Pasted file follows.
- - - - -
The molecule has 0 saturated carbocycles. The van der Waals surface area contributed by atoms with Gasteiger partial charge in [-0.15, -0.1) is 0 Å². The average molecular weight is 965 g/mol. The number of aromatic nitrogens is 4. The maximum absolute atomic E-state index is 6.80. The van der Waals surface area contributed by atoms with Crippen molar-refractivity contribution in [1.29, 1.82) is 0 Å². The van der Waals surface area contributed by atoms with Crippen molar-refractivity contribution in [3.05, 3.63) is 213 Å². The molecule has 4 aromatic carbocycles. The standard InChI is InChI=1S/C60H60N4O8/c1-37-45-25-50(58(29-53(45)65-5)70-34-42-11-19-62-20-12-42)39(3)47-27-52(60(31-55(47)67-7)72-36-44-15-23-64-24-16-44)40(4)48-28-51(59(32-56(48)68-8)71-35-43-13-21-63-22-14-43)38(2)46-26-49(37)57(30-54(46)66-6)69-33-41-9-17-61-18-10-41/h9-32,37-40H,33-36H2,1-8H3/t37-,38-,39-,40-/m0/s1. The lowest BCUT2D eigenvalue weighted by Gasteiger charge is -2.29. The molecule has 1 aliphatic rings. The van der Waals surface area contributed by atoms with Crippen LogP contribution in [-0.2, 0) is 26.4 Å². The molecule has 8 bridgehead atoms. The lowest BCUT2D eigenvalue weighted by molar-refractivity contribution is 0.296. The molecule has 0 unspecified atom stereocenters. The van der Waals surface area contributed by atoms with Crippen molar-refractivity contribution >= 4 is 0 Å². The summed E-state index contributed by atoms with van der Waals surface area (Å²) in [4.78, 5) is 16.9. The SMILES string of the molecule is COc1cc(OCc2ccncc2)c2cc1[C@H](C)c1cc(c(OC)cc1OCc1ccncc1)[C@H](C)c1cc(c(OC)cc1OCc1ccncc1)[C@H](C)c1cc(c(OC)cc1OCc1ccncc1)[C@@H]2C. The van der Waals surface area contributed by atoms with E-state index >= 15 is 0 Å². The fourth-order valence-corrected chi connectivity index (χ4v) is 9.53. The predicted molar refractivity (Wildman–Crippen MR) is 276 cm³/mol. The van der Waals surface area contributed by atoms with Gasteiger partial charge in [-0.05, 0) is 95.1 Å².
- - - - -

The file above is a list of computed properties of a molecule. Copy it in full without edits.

The molecule has 0 saturated carbocycles. The van der Waals surface area contributed by atoms with Gasteiger partial charge in [-0.15, -0.1) is 0 Å². The average molecular weight is 965 g/mol. The number of aromatic nitrogens is 4. The maximum absolute atomic E-state index is 6.80. The van der Waals surface area contributed by atoms with Crippen molar-refractivity contribution in [1.29, 1.82) is 0 Å². The van der Waals surface area contributed by atoms with Crippen molar-refractivity contribution in [3.05, 3.63) is 213 Å². The molecule has 4 aromatic carbocycles. The standard InChI is InChI=1S/C60H60N4O8/c1-37-45-25-50(58(29-53(45)65-5)70-34-42-11-19-62-20-12-42)39(3)47-27-52(60(31-55(47)67-7)72-36-44-15-23-64-24-16-44)40(4)48-28-51(59(32-56(48)68-8)71-35-43-13-21-63-22-14-43)38(2)46-26-49(37)57(30-54(46)66-6)69-33-41-9-17-61-18-10-41/h9-32,37-40H,33-36H2,1-8H3/t37-,38-,39-,40-/m0/s1. The lowest BCUT2D eigenvalue weighted by Gasteiger charge is -2.29. The molecule has 1 aliphatic rings. The van der Waals surface area contributed by atoms with Crippen LogP contribution in [-0.2, 0) is 26.4 Å². The molecule has 8 bridgehead atoms. The lowest BCUT2D eigenvalue weighted by molar-refractivity contribution is 0.296. The molecule has 0 unspecified atom stereocenters. The van der Waals surface area contributed by atoms with Crippen molar-refractivity contribution >= 4 is 0 Å². The summed E-state index contributed by atoms with van der Waals surface area (Å²) in [4.78, 5) is 16.9. The SMILES string of the molecule is COc1cc(OCc2ccncc2)c2cc1[C@H](C)c1cc(c(OC)cc1OCc1ccncc1)[C@H](C)c1cc(c(OC)cc1OCc1ccncc1)[C@H](C)c1cc(c(OC)cc1OCc1ccncc1)[C@@H]2C. The van der Waals surface area contributed by atoms with E-state index >= 15 is 0 Å². The fourth-order valence-corrected chi connectivity index (χ4v) is 9.53. The predicted molar refractivity (Wildman–Crippen MR) is 276 cm³/mol. The van der Waals surface area contributed by atoms with Gasteiger partial charge in [-0.05, 0) is 95.1 Å².